Husband and Wife Power Team

Instructor Dell teaches a course on the origins of rock ’n’ roll, parts 1 through 5. “This covers from before W.C. Handy in 1903 through psychedelia. The courses are not a history of rock and roll, but a look at the roots of the music and how the blues grew into rhythm and blues and how rockabilly (Elvis Presley) then eased into rock and roll. I use videos from YouTube to show how songs from the 1920s became hits in 1958 and then beyond that.”

Students, bordering on fans, said that Dell shares much of his own “rather spirited” past to bring the topic alive. Dells’ classes are in great demand.

His wife, Dr. Dorothy Fierman Carrillo, is also an instructor. Her father, Frank Fierman, was director of the Atlanta Jewish Community Center during its expansion from Buckhead to Dunwoody. Carrillo has taught courses on Woody Allen, Jane Austen, Tolstoy’s “War And Peace,” and “America’s Singing Sweethearts: Nelson Eddy and Jeanette MacDonald.” “I do it because it combines subjects about which I am zealous with my love of teaching,” she said.

Popular husband and wife team Dorothy Carrillo and Tom Dell teach fascinating courses at OLLI.

The Students

Pam Cowan, a retired speech pathologist, said OLLI filled a void for her. “It’s enjoyable to ‘learn for the sake of learning’…not about writing a paper or the pressure of taking notes and studying for a test.”

Cowan has been a student for five years and has completed about two courses a quarter. “I have taken most of Rabbi Solish’s classes, plus art appreciation, music appreciation, A Study of the Assassination of JFK, The History of Slavery, The History of Native Americans, The Dreyfus Case [taught by Burt Parks, also Jewish]. I enjoy the camaraderie as there are so many people that I would never have met otherwise.”

OLLI student Marty Walter said, “It’s easy, and most obvious, to consider Tom Dell a rock ‘n’ roll encyclopedia. To those of us in our 60s and 70s, rock ’n’ roll started as we raced home from school to see “American Bandstand.”

“We were willing to skip the stop at the corner candy store or the soda fountain to see how the kids from Philly danced and rated the latest 45s. … ‘It had a good beat, was easy to dance to. …I’ll give it a 92.’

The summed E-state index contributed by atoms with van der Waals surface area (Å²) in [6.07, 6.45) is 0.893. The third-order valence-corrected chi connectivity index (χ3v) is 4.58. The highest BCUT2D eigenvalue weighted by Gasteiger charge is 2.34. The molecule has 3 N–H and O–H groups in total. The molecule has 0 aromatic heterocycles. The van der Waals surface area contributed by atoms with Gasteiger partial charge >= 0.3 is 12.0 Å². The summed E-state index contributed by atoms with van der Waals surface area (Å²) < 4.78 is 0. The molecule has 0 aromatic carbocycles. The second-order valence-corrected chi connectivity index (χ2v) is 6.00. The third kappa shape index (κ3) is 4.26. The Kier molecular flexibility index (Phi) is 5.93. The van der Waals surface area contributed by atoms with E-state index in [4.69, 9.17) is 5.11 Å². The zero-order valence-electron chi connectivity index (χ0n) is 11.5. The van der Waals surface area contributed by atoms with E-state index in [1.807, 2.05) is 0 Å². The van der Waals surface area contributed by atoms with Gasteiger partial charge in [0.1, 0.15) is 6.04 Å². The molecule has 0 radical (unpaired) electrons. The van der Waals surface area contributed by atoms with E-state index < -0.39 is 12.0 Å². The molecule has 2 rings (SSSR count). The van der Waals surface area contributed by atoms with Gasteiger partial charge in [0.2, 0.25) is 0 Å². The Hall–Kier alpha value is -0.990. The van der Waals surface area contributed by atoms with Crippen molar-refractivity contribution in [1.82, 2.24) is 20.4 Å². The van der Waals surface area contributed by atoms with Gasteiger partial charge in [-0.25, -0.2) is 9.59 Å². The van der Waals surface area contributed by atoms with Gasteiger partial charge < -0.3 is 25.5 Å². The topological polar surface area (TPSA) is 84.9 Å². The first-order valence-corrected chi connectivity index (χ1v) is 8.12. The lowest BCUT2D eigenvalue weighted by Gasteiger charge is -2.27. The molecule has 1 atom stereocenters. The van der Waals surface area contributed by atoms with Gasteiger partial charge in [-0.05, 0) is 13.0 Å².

“What Tom Dell brought us was an understanding of the roots and evolution of rock ’n’ roll.  Starting in the cotton fields of the South, those rhythms and melodies brought us the blues, and then into the jazz era. The mass migration from the South to the industrialized North seemed to center on Detroit (Motown), New York and Philadelphia. And, as they say, the rest is history.”

Susan Caller, an elementary school teacher, likes being taught by specialists. “We do the three l’s: listen, learn, and laugh about rock ’n’ roll, the Bible, or where we will hike next. She recently went on a half day OLLI hike with both students and instructors on Pine Mountain, followed by a group lunch.

Other off-campus excursions for OLLI students include azalea viewing at Callaway Gardens, ($85) and a tour of Mercedes-Benz Stadium ($25). Transportation is usually provided to and from Emory. Upcoming trips to Cuba and New York City have been announced.

Milton Crane, 88, has been an advisor and teacher since 2005.

“I like the variety,” Caller said. “Tommy Dell brought different guitars to class and explained each one, Rabbi Ari makes Torah study fun and brings yummy homemade desserts for Jewish holidays, and I met interesting (and very fit) people on the hike.”

Another student, Michael Jenkins, said, “Dell was able, with authority, to take us all back to the early days of slavery and how music was created initially, like the blues, and explain how jazz then rock ’n’ roll originated from this, the blues period. He relayed an amazing story of how modern music became the phenomenon it is today.

I know a lot about music. He knows so much more than me! Apart from all of this, he is a lovely man.”

It’s never too late to teach us old dogs new tricks.

For more information about Emory’s OLLI program, visit